First Time Directors

 

Lights Out (Simon Werner a disparu…)      19th Nov 13.30 & 21st Nov 17.00

 

The End of Silence (La Fin du silence)       21st Nov 18.50

 

Louise Wimmer                                      24th Nov 19.00 & 25th Nov 14.00

 

Claude Miller Focus

 

I’m Glad my Mother is Alive (Je suis heureux que ma mere soit vivante)

                            23rd Nov 18.05 & 26th Nov 14.00

 

See How They Dance (Voyez comme ils dansent)

                            26th Nov 17.45 & 27th Nov 16.30

 

Prix Jean Vigo 60th Anniversary (19th & 20th screenings introduced by Luce Vigo)

 

The Lady with a Dog (La Dame au chien)    19th Nov 17.30          

& Smugglers’ Songs (Les Chants de Mandrin)

 

The Life of the Dead (La Vie des morts)    20th Nov 14.00

Les Filles de mon pays

 

Zéro de conduite                                   20th Nov 16.15

& L’Atalante                     

 

The Life of Jesus (La Vie de Jésus)            22nd Nov 16.30

 

French Cinema Now – Special Panel Discussion

with Michel Ciment, Jean-Pierre Darroussin and Claude Miller      26th Nov 12.00

 

Tickets are available from the IFI Box Office on 01 679 3477 or www.ifi.ie/french2011


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2011 IFI French Film Festival Comes to Town

The 2011 IFI French Film Festival will bring the very best of French cinema to Dublin with a sumptuous line-up featuring work from the Dardenne brothers, Catherine Deneuve, Christophe Honoré and Abdellatif Kechiche, and buzzing with special guests including glamorous leading-lady Sandrine Kiberlain, leading director Claude Miller and veteran character actor Jean-Pierre Darroussin.

The IFI French Film Festival returns for twelve days this November with a fantastic programme bringing you the best of new French cinema, and a chance to rediscover the work of some of its greats. A look beyond the highlights reveals a rich and extensive programme featuring 21 Irish premieres and many of the standout films from this year’s Cannes and Venice film festivals. The Festival is also proud to present a host of special guests introducing and discussing their work, new talents with a strand of directorial debuts, and a retrospective look at the Prix Jean Vigo’s sixty years of rewarding imaginative filmmakers.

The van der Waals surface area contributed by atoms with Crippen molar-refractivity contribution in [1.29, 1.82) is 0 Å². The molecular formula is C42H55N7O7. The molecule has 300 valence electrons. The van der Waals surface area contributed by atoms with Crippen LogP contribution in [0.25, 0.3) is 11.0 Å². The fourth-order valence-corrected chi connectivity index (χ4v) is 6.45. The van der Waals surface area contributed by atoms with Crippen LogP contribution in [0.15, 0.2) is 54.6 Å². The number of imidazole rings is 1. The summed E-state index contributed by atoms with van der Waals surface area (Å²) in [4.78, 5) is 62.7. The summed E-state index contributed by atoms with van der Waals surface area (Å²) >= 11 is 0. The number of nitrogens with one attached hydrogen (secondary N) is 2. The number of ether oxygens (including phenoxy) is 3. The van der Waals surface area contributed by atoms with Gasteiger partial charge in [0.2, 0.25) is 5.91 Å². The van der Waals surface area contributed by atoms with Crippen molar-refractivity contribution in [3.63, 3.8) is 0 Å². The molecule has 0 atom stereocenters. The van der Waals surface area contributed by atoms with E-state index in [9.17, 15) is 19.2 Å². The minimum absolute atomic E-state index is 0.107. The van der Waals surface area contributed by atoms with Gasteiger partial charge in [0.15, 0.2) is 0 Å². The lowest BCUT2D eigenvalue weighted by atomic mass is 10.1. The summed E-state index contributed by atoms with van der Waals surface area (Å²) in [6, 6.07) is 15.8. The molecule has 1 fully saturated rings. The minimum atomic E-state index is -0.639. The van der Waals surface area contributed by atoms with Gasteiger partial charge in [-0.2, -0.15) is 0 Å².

Click here for further details

 

The Festival kicks off with the Gala Opening screening of The Bird

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IFI French Film Festival: Friday

Heartbeats

Heartbeats (Les amours imaginaries) brought Friday’s proceedings to a close as the IFI French Festival headed into its final weekend. The film’s director Xavier Dolan is proving himself to be quite the prodigy. After winning over critics and audiences with his filmmaking debut J’ai tué ma mère last year, the 21-year-old Canadian actor-turned-director returns with an engaging tale of friendship, jealousy and sexual tension.

Heartbeats sets itself in the midst of a love triangle in which old friends Francis (Dolan) and Marie (superbly played by Monia Chokri) become involved in a battle to win the attention of Nicolas (Niels Scheider) who enters their lives.